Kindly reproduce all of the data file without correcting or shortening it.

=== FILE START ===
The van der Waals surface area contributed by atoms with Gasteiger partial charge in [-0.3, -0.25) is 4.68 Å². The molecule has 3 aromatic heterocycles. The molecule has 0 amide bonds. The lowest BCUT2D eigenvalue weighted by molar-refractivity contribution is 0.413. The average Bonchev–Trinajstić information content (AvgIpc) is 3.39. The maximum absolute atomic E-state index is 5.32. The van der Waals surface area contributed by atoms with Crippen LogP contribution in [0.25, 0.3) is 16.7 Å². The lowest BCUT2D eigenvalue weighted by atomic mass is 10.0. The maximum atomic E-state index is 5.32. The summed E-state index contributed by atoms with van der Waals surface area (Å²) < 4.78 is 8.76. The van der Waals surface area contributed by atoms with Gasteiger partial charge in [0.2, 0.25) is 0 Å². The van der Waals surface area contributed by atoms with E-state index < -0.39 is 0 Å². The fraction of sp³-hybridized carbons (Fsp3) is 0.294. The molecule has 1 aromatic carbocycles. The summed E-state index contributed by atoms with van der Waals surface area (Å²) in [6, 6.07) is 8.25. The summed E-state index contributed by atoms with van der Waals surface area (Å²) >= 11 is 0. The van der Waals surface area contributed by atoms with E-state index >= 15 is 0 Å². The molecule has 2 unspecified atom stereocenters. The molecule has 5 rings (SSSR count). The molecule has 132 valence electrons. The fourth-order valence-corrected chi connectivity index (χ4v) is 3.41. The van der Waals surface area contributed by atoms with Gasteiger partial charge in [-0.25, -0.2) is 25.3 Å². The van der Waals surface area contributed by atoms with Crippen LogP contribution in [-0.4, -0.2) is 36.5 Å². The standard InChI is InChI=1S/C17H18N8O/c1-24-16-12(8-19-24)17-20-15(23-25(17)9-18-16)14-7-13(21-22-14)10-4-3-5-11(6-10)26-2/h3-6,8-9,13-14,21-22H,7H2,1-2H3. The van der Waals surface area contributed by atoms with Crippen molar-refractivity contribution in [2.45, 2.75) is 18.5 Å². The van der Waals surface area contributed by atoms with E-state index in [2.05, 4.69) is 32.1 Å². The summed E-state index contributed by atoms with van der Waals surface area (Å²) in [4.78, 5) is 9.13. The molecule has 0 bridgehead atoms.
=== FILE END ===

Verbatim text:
The van der Waals surface area contributed by atoms with Gasteiger partial charge in [-0.3, -0.25) is 4.68 Å². The molecule has 3 aromatic heterocycles. The molecule has 0 amide bonds. The lowest BCUT2D eigenvalue weighted by molar-refractivity contribution is 0.413. The average Bonchev–Trinajstić information content (AvgIpc) is 3.39. The maximum absolute atomic E-state index is 5.32. The van der Waals surface area contributed by atoms with Crippen LogP contribution in [0.25, 0.3) is 16.7 Å². The lowest BCUT2D eigenvalue weighted by atomic mass is 10.0. The maximum atomic E-state index is 5.32. The summed E-state index contributed by atoms with van der Waals surface area (Å²) < 4.78 is 8.76. The van der Waals surface area contributed by atoms with Gasteiger partial charge in [0.2, 0.25) is 0 Å². The van der Waals surface area contributed by atoms with E-state index < -0.39 is 0 Å². The fraction of sp³-hybridized carbons (Fsp3) is 0.294. The molecule has 1 aromatic carbocycles. The summed E-state index contributed by atoms with van der Waals surface area (Å²) in [6, 6.07) is 8.25. The summed E-state index contributed by atoms with van der Waals surface area (Å²) >= 11 is 0. The van der Waals surface area contributed by atoms with E-state index >= 15 is 0 Å². The molecule has 2 unspecified atom stereocenters. The molecule has 5 rings (SSSR count). The molecule has 132 valence electrons. The fourth-order valence-corrected chi connectivity index (χ4v) is 3.41. The van der Waals surface area contributed by atoms with Gasteiger partial charge in [-0.25, -0.2) is 25.3 Å². The van der Waals surface area contributed by atoms with Crippen LogP contribution in [-0.4, -0.2) is 36.5 Å². The standard InChI is InChI=1S/C17H18N8O/c1-24-16-12(8-19-24)17-20-15(23-25(17)9-18-16)14-7-13(21-22-14)10-4-3-5-11(6-10)26-2/h3-6,8-9,13-14,21-22H,7H2,1-2H3. The van der Waals surface area contributed by atoms with Crippen molar-refractivity contribution in [2.45, 2.75) is 18.5 Å². The van der Waals surface area contributed by atoms with E-state index in [2.05, 4.69) is 32.1 Å². The summed E-state index contributed by atoms with van der Waals surface area (Å²) in [4.78, 5) is 9.13. The molecule has 0 bridgehead atoms.